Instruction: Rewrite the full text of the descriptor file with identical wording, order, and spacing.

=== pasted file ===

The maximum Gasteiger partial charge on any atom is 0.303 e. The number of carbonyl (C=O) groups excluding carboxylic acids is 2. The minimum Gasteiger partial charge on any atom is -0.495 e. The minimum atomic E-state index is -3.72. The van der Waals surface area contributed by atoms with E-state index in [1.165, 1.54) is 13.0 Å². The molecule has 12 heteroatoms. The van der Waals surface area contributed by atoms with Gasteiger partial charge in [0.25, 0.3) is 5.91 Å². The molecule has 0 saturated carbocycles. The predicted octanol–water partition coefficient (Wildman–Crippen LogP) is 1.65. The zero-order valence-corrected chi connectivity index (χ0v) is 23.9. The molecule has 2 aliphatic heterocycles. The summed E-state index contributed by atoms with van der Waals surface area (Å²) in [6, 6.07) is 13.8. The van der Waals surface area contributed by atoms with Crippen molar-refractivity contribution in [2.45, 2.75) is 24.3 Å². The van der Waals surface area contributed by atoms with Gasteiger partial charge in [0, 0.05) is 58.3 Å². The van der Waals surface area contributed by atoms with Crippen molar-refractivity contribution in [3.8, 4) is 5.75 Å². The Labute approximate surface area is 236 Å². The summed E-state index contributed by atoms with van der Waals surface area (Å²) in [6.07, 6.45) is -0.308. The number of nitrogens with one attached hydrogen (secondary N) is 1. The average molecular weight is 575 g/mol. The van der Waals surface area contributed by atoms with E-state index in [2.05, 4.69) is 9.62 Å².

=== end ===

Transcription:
The maximum Gasteiger partial charge on any atom is 0.303 e. The number of carbonyl (C=O) groups excluding carboxylic acids is 2. The minimum Gasteiger partial charge on any atom is -0.495 e. The minimum atomic E-state index is -3.72. The van der Waals surface area contributed by atoms with E-state index in [1.165, 1.54) is 13.0 Å². The molecule has 12 heteroatoms. The van der Waals surface area contributed by atoms with Gasteiger partial charge in [0.25, 0.3) is 5.91 Å². The molecule has 0 saturated carbocycles. The predicted octanol–water partition coefficient (Wildman–Crippen LogP) is 1.65. The zero-order valence-corrected chi connectivity index (χ0v) is 23.9. The molecule has 2 aliphatic heterocycles. The summed E-state index contributed by atoms with van der Waals surface area (Å²) in [6, 6.07) is 13.8. The van der Waals surface area contributed by atoms with Crippen molar-refractivity contribution in [2.45, 2.75) is 24.3 Å². The van der Waals surface area contributed by atoms with Gasteiger partial charge in [0, 0.05) is 58.3 Å². The van der Waals surface area contributed by atoms with Crippen molar-refractivity contribution in [3.8, 4) is 5.75 Å². The Labute approximate surface area is 236 Å². The summed E-state index contributed by atoms with van der Waals surface area (Å²) in [6.07, 6.45) is -0.308. The number of nitrogens with one attached hydrogen (secondary N) is 1. The average molecular weight is 575 g/mol. The van der Waals surface area contributed by atoms with E-state index in [2.05, 4.69) is 9.62 Å².